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What Health Problems Are Border Collies Prone To?

What Health Problems Are Border Collies Prone To?

Are you thinking of getting a Border Collie and want to know what health problems they could be prone to in later life? Maybe you want to find out how you can improve your Border Collie’s health and wellbeing? Here’s everything you need to know about the health problems of Border Collies.

What Health Problems Are Border Collies Prone To? Border Collies are generally a healthy breed but can be prone to Hip Dysplasia, Osteochondritis Dissecans, Collie Eye Anomaly, Glaucoma, Idiopathic Epilepsy, Raine Syndrome, Patent Ductus Arteriosus, and Border Collie Collapse Syndrome.

Read on to find out more about the most common health problems Border Collies face, and what you can do to keep them healthy.

Never use the advice in this article as a substitute for professional veterinary advice or treatment. I am NOT a Vet, qualified dog trainer or dog behaviourist. This article is based on research, personal opinion and experience of owning dogs over the last 12+ years. 

What Are The Most Common Health Issues For Border Collies?

The most common health issues for Border Collies are:

Hip Dysplasia

Hip Dysplasia is the dislocation of the hip bone from its correct position.

It can be mild or severe, but it tends to worsen progressively as your Border Collie gets older. It causes pain and reduced mobility in your Border Collie’s hip joint.

Parents that have been hip scored and received good scores, are less likely to produce puppies prone to the condition. 

Osteochondritis Dissecans (OCD)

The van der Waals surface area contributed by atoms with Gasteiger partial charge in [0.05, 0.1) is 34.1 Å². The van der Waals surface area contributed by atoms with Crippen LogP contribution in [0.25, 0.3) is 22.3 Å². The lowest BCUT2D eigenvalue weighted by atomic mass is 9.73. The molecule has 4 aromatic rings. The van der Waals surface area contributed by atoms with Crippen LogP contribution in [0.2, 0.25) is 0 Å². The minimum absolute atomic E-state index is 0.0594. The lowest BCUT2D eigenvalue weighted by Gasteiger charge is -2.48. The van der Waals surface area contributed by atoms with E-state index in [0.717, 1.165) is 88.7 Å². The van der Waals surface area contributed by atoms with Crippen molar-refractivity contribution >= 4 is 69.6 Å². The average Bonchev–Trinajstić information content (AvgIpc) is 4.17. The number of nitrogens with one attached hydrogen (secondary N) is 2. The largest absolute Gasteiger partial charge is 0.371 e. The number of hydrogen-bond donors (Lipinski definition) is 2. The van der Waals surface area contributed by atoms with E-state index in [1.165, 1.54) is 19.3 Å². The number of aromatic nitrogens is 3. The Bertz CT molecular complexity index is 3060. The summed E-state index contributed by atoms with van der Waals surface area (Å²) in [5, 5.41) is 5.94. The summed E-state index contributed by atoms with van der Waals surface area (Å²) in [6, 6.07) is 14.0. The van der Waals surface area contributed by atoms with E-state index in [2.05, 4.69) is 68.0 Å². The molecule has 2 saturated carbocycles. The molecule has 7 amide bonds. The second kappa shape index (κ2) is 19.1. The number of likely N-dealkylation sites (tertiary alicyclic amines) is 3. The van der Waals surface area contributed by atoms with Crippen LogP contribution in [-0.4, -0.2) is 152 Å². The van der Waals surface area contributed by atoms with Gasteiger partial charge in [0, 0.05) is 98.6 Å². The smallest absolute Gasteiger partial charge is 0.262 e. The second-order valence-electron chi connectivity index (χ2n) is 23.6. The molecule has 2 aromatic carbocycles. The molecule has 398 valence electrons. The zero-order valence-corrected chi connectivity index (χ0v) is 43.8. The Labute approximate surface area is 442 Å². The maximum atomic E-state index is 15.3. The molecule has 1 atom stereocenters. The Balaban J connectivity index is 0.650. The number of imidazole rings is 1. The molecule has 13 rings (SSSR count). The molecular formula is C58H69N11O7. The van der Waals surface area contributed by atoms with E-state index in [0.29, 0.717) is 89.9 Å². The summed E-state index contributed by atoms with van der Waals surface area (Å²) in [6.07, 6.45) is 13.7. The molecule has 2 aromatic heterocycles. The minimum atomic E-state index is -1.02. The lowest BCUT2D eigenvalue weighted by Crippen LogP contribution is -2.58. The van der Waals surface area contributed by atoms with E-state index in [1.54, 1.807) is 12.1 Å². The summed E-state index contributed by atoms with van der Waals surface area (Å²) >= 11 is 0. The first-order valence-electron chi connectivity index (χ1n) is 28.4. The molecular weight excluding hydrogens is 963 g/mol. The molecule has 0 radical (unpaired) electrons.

Osteochondritis Dissecans is caused when the cartilage in your Border Collie’s joints starts to break down.

It can be worsened by feeding low-quality food, or over-exercising them before their bones and joints have properly developed. 

Border Collies tend to suffer this issue primarily in their shoulders, but their knees, elbows or hips can also be affected. 

Collie Eye Anomaly (CEA)

Collie Eye Anomaly is a hereditary disease of the eye, passed on from affected parents. It causes the blood vessels in the eye to be underdeveloped, leading to partial or total blindness.

There’s no cure for this issue and the only way to stop it from being passed on, is to test any Border Collies before they’re bred from. 

Collie Eye Anomaly affects both eyes and is most commonly seen in Border Collies and other herding dog breeds like Shetland Sheepdogs and Australian Shepherds. 


Glaucoma causes a build-up of fluid in your Border Collie’s eye, which causes their eye pressure to be significantly raised.

This can quickly damage the optic nerve and retina, leading to blindness.

Glaucoma can be caused by genetics, as well as other conditions like infections or tumours. 

Border Collie on a purple background with a speech bubble that says 'What health issues am I prone to?'
Border Collie Health Problems

Idiopathic Epilepsy